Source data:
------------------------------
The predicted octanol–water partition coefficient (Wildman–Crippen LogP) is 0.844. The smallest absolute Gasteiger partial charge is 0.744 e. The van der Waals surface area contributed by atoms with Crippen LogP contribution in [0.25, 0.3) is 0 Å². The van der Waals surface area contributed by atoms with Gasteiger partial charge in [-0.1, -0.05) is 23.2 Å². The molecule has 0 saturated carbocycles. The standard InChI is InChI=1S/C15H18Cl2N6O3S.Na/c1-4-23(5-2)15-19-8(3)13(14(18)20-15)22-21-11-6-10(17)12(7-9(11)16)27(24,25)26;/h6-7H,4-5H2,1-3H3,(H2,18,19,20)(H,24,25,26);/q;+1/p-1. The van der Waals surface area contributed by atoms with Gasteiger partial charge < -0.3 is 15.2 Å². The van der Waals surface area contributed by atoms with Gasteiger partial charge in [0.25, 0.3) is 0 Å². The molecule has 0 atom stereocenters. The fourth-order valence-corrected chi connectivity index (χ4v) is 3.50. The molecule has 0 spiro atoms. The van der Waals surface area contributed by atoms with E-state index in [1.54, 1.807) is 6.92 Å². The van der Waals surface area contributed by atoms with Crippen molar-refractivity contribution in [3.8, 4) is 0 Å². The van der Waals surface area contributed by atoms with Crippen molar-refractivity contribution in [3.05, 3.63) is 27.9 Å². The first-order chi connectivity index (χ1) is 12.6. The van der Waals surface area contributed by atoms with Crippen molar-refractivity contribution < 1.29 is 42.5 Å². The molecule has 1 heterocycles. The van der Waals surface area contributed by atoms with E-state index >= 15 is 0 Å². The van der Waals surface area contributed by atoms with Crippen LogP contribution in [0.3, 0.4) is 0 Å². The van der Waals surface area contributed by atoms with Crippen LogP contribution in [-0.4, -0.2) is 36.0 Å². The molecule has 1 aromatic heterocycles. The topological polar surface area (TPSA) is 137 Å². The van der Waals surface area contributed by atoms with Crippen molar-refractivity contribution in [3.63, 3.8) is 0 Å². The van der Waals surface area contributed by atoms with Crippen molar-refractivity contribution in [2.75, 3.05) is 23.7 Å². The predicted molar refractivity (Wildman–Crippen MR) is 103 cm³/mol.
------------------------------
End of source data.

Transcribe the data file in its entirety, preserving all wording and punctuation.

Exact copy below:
The predicted octanol–water partition coefficient (Wildman–Crippen LogP) is 0.844. The smallest absolute Gasteiger partial charge is 0.744 e. The van der Waals surface area contributed by atoms with Crippen LogP contribution in [0.25, 0.3) is 0 Å². The van der Waals surface area contributed by atoms with Gasteiger partial charge in [-0.1, -0.05) is 23.2 Å². The molecule has 0 saturated carbocycles. The standard InChI is InChI=1S/C15H18Cl2N6O3S.Na/c1-4-23(5-2)15-19-8(3)13(14(18)20-15)22-21-11-6-10(17)12(7-9(11)16)27(24,25)26;/h6-7H,4-5H2,1-3H3,(H2,18,19,20)(H,24,25,26);/q;+1/p-1. The van der Waals surface area contributed by atoms with Gasteiger partial charge < -0.3 is 15.2 Å². The van der Waals surface area contributed by atoms with Gasteiger partial charge in [0.25, 0.3) is 0 Å². The molecule has 0 atom stereocenters. The fourth-order valence-corrected chi connectivity index (χ4v) is 3.50. The molecule has 0 spiro atoms. The van der Waals surface area contributed by atoms with E-state index in [1.54, 1.807) is 6.92 Å². The van der Waals surface area contributed by atoms with Crippen molar-refractivity contribution in [3.8, 4) is 0 Å². The van der Waals surface area contributed by atoms with Crippen molar-refractivity contribution in [3.05, 3.63) is 27.9 Å². The first-order chi connectivity index (χ1) is 12.6. The van der Waals surface area contributed by atoms with Crippen molar-refractivity contribution < 1.29 is 42.5 Å². The molecule has 1 heterocycles. The van der Waals surface area contributed by atoms with E-state index >= 15 is 0 Å². The van der Waals surface area contributed by atoms with Crippen LogP contribution in [0.3, 0.4) is 0 Å². The van der Waals surface area contributed by atoms with Crippen LogP contribution in [-0.4, -0.2) is 36.0 Å². The molecule has 1 aromatic heterocycles. The topological polar surface area (TPSA) is 137 Å². The van der Waals surface area contributed by atoms with Crippen molar-refractivity contribution in [3.63, 3.8) is 0 Å². The van der Waals surface area contributed by atoms with Crippen molar-refractivity contribution in [2.75, 3.05) is 23.7 Å². The predicted molar refractivity (Wildman–Crippen MR) is 103 cm³/mol.